The future of England cricket is increasingly bound up with the British South Asian community, which produces one terrific cricketer after another. The doosra, and a once-marginalised cricketing community, are both going mainstream.

Simon Barnes is a former chief sportswriter of the Times and the author of more than 20 books





  • POSTED BY Vinod on | December 18, 2016, 4:10 GMT

    good one simon, enjoyed reading this.... as an aside, i wish the term 'mankaded' could be distanced as far as possile from the dismissal in which a non-striking batsman takes a head start&the bowler runs him out. I wish the more creative amongst us/the ICC etc call this 'bowler's runout' or 'backup runout' or any fancy term as far away from 'Mankaded' as possible. The mankad's were a fine family of 2 gen TC and FC cricketers who played with a high sense of skills, passion, dignity but above all sportsmanship. In ithe 1947-48 tour , Bill Brown was WARNED by Vinoo Mankad for stepping out of the bolwing crease ina tour fixture. Bill Brown transgresed again in a test leading to Vinoo Mankad running him out in this manner.This was the first such dismissal in tc, his name 'mankad' was catchy&hence the dismissal was called 'mankaded'. Sir D bradman himself said once that it was unfair to tag this to a gentleman who had warned the aus batsman before. This is a travesty in cricket.....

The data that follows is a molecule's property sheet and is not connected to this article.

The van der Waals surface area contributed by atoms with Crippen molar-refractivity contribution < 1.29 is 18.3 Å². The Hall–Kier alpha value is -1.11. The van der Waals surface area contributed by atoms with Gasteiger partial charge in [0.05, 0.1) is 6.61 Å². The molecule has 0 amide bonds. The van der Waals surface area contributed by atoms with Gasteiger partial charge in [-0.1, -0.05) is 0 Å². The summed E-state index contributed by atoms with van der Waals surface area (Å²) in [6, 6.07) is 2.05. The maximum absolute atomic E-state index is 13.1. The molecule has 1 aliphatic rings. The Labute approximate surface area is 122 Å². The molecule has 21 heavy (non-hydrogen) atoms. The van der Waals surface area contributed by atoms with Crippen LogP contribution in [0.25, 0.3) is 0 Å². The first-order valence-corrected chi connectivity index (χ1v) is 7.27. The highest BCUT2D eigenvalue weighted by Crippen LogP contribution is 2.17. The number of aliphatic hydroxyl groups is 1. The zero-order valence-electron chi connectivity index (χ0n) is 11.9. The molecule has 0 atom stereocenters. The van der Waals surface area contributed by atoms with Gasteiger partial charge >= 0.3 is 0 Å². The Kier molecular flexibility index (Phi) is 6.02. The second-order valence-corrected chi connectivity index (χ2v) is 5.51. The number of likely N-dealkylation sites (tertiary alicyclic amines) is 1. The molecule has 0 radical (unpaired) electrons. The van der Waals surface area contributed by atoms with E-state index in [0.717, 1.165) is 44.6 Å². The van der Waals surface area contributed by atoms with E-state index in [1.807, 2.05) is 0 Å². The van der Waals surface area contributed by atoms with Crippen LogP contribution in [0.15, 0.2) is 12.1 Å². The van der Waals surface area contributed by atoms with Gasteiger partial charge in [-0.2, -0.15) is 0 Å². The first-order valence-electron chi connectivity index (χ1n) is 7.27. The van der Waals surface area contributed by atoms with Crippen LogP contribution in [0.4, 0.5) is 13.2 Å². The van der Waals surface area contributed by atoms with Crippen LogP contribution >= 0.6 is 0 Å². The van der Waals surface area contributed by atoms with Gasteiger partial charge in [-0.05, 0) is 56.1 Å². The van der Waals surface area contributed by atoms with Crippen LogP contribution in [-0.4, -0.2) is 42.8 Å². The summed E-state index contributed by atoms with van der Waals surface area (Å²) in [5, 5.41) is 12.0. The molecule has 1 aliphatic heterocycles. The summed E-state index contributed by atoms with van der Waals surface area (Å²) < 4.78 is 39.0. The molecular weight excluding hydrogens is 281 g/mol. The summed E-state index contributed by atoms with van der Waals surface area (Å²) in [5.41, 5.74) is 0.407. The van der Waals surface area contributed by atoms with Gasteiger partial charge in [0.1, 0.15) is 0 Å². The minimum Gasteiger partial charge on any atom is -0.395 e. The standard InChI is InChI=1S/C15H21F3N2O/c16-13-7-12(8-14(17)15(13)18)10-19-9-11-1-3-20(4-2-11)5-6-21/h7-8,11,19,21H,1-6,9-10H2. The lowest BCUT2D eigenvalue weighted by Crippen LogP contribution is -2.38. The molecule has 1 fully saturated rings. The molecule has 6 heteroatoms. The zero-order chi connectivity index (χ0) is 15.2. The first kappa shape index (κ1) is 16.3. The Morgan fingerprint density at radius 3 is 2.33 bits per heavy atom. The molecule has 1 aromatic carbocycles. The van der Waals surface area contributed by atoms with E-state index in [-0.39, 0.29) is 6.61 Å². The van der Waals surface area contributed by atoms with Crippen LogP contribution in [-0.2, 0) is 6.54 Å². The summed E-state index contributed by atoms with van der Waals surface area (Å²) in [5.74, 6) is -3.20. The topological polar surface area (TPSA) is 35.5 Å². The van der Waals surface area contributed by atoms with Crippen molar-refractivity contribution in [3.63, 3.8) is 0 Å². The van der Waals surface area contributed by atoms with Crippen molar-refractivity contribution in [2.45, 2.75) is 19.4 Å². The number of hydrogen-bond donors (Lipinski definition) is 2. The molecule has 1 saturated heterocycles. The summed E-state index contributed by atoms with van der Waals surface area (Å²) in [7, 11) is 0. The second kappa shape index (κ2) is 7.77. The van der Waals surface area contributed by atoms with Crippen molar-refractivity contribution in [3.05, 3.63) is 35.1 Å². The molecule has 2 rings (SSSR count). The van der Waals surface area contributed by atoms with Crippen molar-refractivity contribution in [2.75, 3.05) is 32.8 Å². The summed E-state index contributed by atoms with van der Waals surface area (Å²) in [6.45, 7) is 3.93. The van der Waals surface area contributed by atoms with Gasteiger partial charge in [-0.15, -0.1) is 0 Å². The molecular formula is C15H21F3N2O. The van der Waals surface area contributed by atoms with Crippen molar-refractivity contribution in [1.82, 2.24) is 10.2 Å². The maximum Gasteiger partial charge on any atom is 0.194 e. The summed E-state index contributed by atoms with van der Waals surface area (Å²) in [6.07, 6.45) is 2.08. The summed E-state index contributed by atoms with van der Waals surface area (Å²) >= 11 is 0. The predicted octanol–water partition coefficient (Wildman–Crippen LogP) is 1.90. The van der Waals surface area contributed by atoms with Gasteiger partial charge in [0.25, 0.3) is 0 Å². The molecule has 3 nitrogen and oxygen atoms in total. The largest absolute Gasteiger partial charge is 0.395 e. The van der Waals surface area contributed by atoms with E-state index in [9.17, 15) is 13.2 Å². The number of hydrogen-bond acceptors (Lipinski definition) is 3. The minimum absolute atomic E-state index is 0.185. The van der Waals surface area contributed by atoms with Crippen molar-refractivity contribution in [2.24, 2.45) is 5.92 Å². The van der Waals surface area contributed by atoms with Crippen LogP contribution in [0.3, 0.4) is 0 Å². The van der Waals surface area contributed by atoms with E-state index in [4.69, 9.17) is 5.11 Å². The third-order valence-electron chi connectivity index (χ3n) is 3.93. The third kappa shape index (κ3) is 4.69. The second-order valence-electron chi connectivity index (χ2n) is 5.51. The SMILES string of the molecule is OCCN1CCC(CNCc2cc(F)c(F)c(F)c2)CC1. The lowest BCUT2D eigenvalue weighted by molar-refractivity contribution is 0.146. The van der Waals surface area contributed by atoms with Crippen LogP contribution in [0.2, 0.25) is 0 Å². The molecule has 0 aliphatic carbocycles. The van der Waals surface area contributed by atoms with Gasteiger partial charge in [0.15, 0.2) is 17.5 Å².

• POSTED BY Arun on | December 17, 2016, 19:02 GMT